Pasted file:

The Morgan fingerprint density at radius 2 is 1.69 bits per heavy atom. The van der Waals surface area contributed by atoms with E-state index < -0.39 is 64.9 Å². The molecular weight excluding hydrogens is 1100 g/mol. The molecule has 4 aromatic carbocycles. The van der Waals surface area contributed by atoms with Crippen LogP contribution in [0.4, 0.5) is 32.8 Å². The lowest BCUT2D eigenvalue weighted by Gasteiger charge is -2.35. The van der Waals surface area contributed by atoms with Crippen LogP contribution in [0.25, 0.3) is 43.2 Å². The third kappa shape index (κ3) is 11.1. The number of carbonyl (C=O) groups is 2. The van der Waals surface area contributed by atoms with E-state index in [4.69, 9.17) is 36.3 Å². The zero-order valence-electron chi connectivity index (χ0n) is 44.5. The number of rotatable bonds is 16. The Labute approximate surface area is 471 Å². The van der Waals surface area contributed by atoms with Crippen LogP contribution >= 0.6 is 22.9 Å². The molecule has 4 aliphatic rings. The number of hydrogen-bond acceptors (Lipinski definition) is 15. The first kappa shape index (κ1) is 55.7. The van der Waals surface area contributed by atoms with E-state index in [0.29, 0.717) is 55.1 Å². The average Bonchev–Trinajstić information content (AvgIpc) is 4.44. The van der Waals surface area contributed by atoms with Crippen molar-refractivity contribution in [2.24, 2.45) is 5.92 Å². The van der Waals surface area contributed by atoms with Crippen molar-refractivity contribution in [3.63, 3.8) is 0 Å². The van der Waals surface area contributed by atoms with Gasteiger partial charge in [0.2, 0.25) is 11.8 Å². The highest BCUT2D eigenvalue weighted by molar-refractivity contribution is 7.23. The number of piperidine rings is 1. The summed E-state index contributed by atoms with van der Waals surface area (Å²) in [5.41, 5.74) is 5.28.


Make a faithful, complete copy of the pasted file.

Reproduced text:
The Morgan fingerprint density at radius 2 is 1.69 bits per heavy atom. The van der Waals surface area contributed by atoms with E-state index < -0.39 is 64.9 Å². The molecular weight excluding hydrogens is 1100 g/mol. The molecule has 4 aromatic carbocycles. The van der Waals surface area contributed by atoms with Crippen LogP contribution in [0.4, 0.5) is 32.8 Å². The lowest BCUT2D eigenvalue weighted by Gasteiger charge is -2.35. The van der Waals surface area contributed by atoms with Crippen LogP contribution in [0.25, 0.3) is 43.2 Å². The third kappa shape index (κ3) is 11.1. The number of carbonyl (C=O) groups is 2. The van der Waals surface area contributed by atoms with E-state index in [4.69, 9.17) is 36.3 Å². The zero-order valence-electron chi connectivity index (χ0n) is 44.5. The number of rotatable bonds is 16. The Labute approximate surface area is 471 Å². The van der Waals surface area contributed by atoms with Crippen LogP contribution >= 0.6 is 22.9 Å². The molecule has 4 aliphatic rings. The number of hydrogen-bond acceptors (Lipinski definition) is 15. The first kappa shape index (κ1) is 55.7. The van der Waals surface area contributed by atoms with E-state index in [0.29, 0.717) is 55.1 Å². The average Bonchev–Trinajstić information content (AvgIpc) is 4.44. The van der Waals surface area contributed by atoms with Crippen molar-refractivity contribution in [2.24, 2.45) is 5.92 Å². The van der Waals surface area contributed by atoms with Crippen molar-refractivity contribution in [3.63, 3.8) is 0 Å². The van der Waals surface area contributed by atoms with Gasteiger partial charge in [0.2, 0.25) is 11.8 Å². The highest BCUT2D eigenvalue weighted by molar-refractivity contribution is 7.23. The number of piperidine rings is 1. The summed E-state index contributed by atoms with van der Waals surface area (Å²) in [5.41, 5.74) is 5.28.